Boyhood’s biggest victory lies in the fact that by the end of the movie, you’ve focussed entirely on Mason Jr.’s coming-of-age, while the fact that this is the most uniquely made film in the history of cinema has probably slipped your mind.
Don’t get me wrong – no one’s ever going to forget that this film was shot over a period of 12 years, which is why the working title for this film was The Twelve-Year Project.
No one’s going to forget that the cast could not sign contracts for the film due to the De Havilland Law, which makes it illegal to contract someone for more than seven years of work.
No one’s going to forget that Linklater actually requested Ethan Hawke to complete the film if he died during filming.
However, that’s no reason for watching or liking the film, right? Just because it was MADE uniquely doesn’t mean it has to be unique, or good.
But that is exactly where Linklater scores – Boyhood works wonderfully as a coming-of-age film, arguably the best in the history of films.
Boyhood follows the life of Mason Evans Jr. (Ellar Coltrane) from childhood (age: 6 years old), all the way through adolescence till he’s 18. His stirring performance is ably supported by his pragmatic, no-nonsense mother Olivia Evans (Patricia Arquette), his happy-go-lucky and loving father Mason Evans Sr. (Ethan Hawke) and his annoying, claim-to-know-it-all sister Samantha Evans (Lorelei Linklater, daughter of Richard Linklater).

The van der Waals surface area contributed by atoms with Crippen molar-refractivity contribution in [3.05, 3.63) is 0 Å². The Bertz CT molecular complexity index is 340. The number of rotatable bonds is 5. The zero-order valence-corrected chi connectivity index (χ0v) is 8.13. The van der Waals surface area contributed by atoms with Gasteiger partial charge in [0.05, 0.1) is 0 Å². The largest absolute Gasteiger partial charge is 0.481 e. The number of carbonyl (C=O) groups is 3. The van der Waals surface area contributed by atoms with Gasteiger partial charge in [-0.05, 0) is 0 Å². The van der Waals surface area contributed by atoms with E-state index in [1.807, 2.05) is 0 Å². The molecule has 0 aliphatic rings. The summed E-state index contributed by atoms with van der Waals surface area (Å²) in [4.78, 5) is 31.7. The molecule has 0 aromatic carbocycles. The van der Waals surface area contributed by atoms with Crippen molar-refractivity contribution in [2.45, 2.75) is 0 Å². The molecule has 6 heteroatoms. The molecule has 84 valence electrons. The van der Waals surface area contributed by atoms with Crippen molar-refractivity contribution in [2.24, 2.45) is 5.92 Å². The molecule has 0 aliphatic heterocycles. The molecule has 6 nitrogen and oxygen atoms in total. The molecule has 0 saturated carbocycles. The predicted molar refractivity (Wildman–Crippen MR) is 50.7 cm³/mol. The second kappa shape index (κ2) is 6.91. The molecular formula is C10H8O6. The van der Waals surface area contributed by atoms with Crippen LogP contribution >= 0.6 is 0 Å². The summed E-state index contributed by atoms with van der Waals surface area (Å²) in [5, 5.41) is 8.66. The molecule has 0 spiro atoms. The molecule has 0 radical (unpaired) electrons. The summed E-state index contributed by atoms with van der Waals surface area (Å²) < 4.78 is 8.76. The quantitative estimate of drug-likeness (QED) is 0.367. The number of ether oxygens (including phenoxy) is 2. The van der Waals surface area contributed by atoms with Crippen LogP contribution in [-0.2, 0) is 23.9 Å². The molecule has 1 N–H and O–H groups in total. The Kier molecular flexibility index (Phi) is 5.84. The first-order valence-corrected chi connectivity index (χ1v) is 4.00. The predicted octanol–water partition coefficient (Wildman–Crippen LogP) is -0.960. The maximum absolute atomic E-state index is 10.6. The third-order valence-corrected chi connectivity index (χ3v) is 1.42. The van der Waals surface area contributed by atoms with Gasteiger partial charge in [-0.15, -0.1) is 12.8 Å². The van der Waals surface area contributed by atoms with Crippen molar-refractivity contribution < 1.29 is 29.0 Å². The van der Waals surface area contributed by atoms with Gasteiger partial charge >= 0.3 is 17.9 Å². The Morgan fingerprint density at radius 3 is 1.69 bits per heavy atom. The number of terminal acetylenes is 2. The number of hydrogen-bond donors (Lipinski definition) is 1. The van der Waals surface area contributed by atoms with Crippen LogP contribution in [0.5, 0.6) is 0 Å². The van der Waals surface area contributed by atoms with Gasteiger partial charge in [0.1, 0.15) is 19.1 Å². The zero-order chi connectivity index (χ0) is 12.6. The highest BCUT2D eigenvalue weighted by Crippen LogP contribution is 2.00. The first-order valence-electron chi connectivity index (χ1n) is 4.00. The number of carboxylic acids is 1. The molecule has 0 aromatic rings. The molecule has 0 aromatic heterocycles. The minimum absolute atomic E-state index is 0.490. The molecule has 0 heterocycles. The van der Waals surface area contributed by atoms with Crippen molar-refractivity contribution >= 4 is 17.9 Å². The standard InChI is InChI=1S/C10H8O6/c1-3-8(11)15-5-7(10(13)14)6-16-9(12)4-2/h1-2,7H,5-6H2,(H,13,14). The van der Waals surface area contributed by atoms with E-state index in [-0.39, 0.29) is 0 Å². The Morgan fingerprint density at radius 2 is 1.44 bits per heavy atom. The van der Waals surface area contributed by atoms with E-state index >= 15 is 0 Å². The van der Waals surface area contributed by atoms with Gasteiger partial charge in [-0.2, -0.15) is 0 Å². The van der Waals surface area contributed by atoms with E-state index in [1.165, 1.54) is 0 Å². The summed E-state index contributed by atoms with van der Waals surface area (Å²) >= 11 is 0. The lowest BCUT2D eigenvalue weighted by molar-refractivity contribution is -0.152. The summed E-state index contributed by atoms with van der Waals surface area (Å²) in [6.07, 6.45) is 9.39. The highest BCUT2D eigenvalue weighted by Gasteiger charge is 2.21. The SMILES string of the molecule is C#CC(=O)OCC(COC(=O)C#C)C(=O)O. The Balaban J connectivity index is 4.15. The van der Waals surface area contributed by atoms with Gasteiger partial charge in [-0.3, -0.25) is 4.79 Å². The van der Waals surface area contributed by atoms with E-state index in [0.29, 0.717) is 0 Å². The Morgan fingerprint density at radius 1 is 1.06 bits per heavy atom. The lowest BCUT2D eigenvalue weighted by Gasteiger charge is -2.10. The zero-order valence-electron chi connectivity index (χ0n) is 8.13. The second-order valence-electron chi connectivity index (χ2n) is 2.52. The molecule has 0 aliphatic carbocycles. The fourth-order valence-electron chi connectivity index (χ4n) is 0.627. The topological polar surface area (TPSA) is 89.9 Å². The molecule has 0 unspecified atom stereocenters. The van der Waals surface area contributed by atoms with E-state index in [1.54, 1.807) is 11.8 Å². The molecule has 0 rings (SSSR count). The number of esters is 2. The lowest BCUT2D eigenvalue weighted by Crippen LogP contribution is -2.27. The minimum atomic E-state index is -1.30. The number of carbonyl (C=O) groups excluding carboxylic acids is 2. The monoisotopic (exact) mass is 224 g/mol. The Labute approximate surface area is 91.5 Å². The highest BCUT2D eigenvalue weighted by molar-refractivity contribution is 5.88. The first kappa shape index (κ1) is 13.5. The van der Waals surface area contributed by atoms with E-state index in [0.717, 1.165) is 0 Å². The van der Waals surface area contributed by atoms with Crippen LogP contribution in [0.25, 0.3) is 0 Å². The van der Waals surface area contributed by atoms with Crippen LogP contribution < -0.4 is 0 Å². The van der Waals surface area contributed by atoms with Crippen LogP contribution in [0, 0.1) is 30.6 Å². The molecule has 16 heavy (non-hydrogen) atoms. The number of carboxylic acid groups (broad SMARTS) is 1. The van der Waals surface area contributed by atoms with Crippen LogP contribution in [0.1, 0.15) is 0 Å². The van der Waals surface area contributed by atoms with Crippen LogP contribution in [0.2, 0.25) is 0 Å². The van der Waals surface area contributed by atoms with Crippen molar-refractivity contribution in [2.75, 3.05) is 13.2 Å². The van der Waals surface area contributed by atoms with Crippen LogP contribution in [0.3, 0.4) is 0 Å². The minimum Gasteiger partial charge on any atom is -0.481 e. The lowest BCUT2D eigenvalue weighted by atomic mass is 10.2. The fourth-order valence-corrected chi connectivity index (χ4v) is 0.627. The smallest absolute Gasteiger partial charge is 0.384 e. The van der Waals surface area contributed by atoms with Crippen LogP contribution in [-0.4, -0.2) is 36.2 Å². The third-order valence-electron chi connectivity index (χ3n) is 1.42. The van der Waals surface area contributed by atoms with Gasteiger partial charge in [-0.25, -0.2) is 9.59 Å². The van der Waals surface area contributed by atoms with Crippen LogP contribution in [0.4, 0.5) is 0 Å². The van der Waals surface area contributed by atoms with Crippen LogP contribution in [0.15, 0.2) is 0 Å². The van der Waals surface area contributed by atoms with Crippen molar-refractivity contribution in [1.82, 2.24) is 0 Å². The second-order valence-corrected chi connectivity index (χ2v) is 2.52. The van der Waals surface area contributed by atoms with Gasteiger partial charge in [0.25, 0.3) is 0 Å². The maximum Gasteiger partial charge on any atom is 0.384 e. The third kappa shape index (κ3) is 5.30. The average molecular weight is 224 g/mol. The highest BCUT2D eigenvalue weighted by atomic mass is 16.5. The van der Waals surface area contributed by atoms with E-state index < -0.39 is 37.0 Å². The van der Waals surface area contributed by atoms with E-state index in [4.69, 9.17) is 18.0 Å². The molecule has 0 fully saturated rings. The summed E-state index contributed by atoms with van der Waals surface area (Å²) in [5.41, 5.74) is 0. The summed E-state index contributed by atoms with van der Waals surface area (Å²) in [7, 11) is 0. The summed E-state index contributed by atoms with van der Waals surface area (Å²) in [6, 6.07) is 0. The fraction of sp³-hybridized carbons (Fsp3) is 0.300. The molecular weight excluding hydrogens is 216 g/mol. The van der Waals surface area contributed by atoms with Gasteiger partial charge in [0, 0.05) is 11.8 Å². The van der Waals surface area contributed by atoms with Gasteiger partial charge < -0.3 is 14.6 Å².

As we follow the Evans’ life through the Bush administration and into the Obama era, Mason Jr. encounters every possible situation that boys of his age in the Americas would have. And it’s not even a uniquely American experience – I bet if we put up a mirror to our lives, what would reflect back is the story of Boyhood. Reading naughty magazines, first encounter with a girl, bullying at school et al. Not only that, he and his sister have to cope with a couple of their mother’s failed attempts at finding a stable relationship.
Eventually though, the boy finds his niche in the world as you would expect. And at the end of the film, you feel a sense of satisfaction.
The Rabbit from the Hat
Until it hits you – it’s all the same actors! No CGI, no make-up – just good, old-fashioned ageing.
In a world where every other film ‘tricks’ you into believing stuff through deftly placed CGI, Linklater relies on the best CGI trick of all-time – time itself. That’s what makes Boyhood so credible, so believable and so relatable. Ellar Coltrane doesn’t grow up to be Chris Pine or some Hollywood young hunk – he grows up as Ellar Coltrane and that, in today’s day and age, is damn nigh unbelievable, until you see it for yourself. None of the acting or emotion is forced – it’s all just a natural process enabled by time.
It’s Richard Linklater’s ‘Prestige’.
You already know the verdict. Boyhood is an experience you cannot miss on the big screen. It deserves to be seen in all its 70 MM glory. It is the best movie of the year (pushing Interstellar to No. 2), and the best coming-of-age Hollywood film of all time.